Relational-cultural theory, and by extension, relational-cultural therapy (RCT) stems from the work of Jean Baker Miller, M.D.. Often, relational-cultural theory is aligned with the feminist and or multicultural movements in psychology. In fact, RCT embraces many social justice aspects from these movements.
RCT was developed in Boston, Massachusetts in the 1970s through the work of psychiatrist, Jean Baker Miller (Toward a New Psychology of Women), psychologists, Judith V. Jordan, Janet Surrey, and Irene Stiver at the Stone Center at Wellesley College in reaction to psychodynamic theory. The Stone Center at Wellesley College and the Jean Baker Miller Training Institute are the hubs of RCT research and training and are perhaps best known for their Working Papers series, collective works that are continuously considered for review and reconsideration. As RCT was founded in strong feminist principles, and was started at Wellesley College, the movement's traditional focus was on women and their relational experiences.
Many mental health professionals employ RCT in their practice. A nonexhaustive list of these include: counselors, social workers, psychologists, and psychiatrists. Some current major relational-cultural theorists, writers, and practitioners include: Judith V. Jordan, Ph D, Amy Banks, MD, Maureen Walker, Ph D, Linda Hartling, Ph D, Thelma Duffey, Ph D, and Dana Comstock, Ph D.
The consistent, primary focus of RCT is the primacy of relationships. That is, relationships are both the indicators for, and the healing mechanism in psychotherapy toward, mental health and wellness.
One of the core tenets of RCT is the Central Relational Paradox (CRP). The CRP assumes that we all have a natural drive toward relationships, and in these relationships we long for acceptance. However, we come to believe that there are things about us that are unacceptable or unlovable. Thus, we choose to hide these things; we keep them out of our relationships. In the end, the connections we make with others are not as fulfilling and validating as they otherwise might have been.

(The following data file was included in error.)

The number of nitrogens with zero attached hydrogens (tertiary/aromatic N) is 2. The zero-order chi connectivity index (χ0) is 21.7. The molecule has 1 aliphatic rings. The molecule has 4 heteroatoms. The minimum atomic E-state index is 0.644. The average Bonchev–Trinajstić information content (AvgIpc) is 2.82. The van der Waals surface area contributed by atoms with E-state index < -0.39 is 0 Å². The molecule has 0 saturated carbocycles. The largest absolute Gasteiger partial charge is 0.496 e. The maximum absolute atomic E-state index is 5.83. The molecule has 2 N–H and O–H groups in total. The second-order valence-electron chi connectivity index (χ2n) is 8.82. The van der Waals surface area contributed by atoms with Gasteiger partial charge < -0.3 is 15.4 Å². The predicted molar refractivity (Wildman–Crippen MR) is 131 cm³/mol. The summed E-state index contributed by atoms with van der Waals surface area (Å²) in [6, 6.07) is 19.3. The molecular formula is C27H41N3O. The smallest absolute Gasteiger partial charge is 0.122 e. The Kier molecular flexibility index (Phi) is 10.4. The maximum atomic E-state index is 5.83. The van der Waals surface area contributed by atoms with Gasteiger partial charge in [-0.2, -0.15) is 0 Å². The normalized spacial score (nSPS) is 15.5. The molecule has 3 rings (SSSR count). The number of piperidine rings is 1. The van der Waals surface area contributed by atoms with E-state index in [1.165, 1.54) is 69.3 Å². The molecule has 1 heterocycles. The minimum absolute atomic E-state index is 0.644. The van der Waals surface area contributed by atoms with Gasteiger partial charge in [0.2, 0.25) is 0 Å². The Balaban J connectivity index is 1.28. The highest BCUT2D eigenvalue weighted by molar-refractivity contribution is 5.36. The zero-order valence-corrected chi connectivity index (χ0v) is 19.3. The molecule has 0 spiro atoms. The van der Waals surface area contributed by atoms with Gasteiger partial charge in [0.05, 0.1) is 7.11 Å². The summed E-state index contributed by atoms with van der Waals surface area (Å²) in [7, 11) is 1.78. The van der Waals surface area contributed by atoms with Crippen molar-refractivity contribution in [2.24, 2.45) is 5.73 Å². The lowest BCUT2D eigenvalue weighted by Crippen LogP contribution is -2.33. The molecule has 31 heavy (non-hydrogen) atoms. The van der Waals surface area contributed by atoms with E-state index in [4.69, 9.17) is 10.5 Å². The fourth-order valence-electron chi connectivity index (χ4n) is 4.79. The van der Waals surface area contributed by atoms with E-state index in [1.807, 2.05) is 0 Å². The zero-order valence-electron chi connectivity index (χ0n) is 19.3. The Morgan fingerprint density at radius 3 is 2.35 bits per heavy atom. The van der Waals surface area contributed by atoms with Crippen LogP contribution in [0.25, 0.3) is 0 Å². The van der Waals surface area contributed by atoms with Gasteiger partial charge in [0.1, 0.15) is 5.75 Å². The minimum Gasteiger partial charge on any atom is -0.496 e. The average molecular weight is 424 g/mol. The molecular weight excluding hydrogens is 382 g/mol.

A primary goal of RCT is to create and maintain Mutually-Growth-Fostering Relationships, relationships in which both parties feel that they matter. In these healthy relationships, all of the involved parties experience what is known as the Five Good Things. These include: 1) a desire to move into more relationships, because of how a good relational experience feels; 2) a sense of zest, or energy; 3) increased knowledge of oneself and the other person in the relationship; 4) a desire to take action both in the growth-fostering relationship and outside of it; 5) an overall increased sense of worth.
RCT involves working with clients to identify, and strive in, relationships that present opportunities for her/him to experience Mutually-Growth-Fostering Relationships. In fact, a strong, connected therapeutic relationship should be a model for these kinds of relationships. While there a number of specific challenges presented in the therapeutic relationship, RCT practitioners believe that their relationships with their clients can have a reasonably high degree of mutuality. Clinical experiences of mutuality include: the client's movement toward the awareness that she/he matters to the therapist, the therapist that she/he, too, matters to the client, an integrative awareness both have of what it means to feel like one matters, and the worth involved in offering this to another person through the process of connection.
- Jordan, J., Kaplan, A., Miller, J.B., Stiver, I., & Surrey, J. (1991). Women's Growth in Connection: Writings from the Stone Center. Harvard, MA: Harvard University Press.
- Miller, J. B., Jordan, J., Stiver, I., Walker, M., Surrey, J., & Eldrige, N. (2004). Therapist’s Authenticity. In Jordan, J., Walker, M., & Hartling, L. (Eds.), The complexity of connection (pp. 64-89). New York: The Guilford Press.
- Robb, C. (2006). This Changes Everything: The Relational Revolution in Psychology. New York: Picador.